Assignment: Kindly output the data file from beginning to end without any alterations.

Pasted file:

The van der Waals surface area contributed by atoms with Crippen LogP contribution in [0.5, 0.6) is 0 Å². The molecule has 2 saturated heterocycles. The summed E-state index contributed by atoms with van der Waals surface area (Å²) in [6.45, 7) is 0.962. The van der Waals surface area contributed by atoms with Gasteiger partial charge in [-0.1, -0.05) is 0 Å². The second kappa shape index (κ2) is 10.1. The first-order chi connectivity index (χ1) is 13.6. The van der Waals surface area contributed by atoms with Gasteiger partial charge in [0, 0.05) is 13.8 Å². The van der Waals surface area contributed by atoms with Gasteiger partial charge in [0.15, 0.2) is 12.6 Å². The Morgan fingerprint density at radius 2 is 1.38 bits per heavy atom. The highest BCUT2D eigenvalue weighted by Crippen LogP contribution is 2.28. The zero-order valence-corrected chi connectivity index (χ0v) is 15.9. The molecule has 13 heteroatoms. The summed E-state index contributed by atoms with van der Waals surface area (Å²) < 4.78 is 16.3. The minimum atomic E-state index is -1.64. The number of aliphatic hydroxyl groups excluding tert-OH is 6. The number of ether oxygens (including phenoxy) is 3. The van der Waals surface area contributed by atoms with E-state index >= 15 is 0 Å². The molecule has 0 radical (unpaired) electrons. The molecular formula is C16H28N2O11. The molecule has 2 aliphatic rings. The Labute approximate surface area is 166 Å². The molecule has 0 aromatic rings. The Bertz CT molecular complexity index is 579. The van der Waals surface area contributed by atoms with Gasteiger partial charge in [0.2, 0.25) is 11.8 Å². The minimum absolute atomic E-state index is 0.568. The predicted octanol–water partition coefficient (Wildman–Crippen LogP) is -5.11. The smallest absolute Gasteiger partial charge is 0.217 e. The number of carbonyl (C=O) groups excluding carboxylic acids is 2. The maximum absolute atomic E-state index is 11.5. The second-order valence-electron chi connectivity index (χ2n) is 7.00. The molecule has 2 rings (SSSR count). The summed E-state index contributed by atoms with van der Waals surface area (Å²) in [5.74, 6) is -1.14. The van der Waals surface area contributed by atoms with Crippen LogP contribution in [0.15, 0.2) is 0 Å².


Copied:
The van der Waals surface area contributed by atoms with Crippen LogP contribution in [0.5, 0.6) is 0 Å². The molecule has 2 saturated heterocycles. The summed E-state index contributed by atoms with van der Waals surface area (Å²) in [6.45, 7) is 0.962. The van der Waals surface area contributed by atoms with Gasteiger partial charge in [-0.1, -0.05) is 0 Å². The second kappa shape index (κ2) is 10.1. The first-order chi connectivity index (χ1) is 13.6. The van der Waals surface area contributed by atoms with Gasteiger partial charge in [0, 0.05) is 13.8 Å². The van der Waals surface area contributed by atoms with Gasteiger partial charge in [0.15, 0.2) is 12.6 Å². The Morgan fingerprint density at radius 2 is 1.38 bits per heavy atom. The highest BCUT2D eigenvalue weighted by Crippen LogP contribution is 2.28. The zero-order valence-corrected chi connectivity index (χ0v) is 15.9. The molecule has 13 heteroatoms. The summed E-state index contributed by atoms with van der Waals surface area (Å²) < 4.78 is 16.3. The minimum atomic E-state index is -1.64. The number of aliphatic hydroxyl groups excluding tert-OH is 6. The number of ether oxygens (including phenoxy) is 3. The van der Waals surface area contributed by atoms with E-state index >= 15 is 0 Å². The molecule has 0 radical (unpaired) electrons. The molecular formula is C16H28N2O11. The molecule has 2 aliphatic rings. The Labute approximate surface area is 166 Å². The molecule has 0 aromatic rings. The Bertz CT molecular complexity index is 579. The van der Waals surface area contributed by atoms with Gasteiger partial charge in [0.2, 0.25) is 11.8 Å². The minimum absolute atomic E-state index is 0.568. The predicted octanol–water partition coefficient (Wildman–Crippen LogP) is -5.11. The smallest absolute Gasteiger partial charge is 0.217 e. The number of carbonyl (C=O) groups excluding carboxylic acids is 2. The maximum absolute atomic E-state index is 11.5. The second-order valence-electron chi connectivity index (χ2n) is 7.00. The molecule has 2 rings (SSSR count). The summed E-state index contributed by atoms with van der Waals surface area (Å²) in [5.74, 6) is -1.14. The van der Waals surface area contributed by atoms with Crippen LogP contribution in [0.15, 0.2) is 0 Å².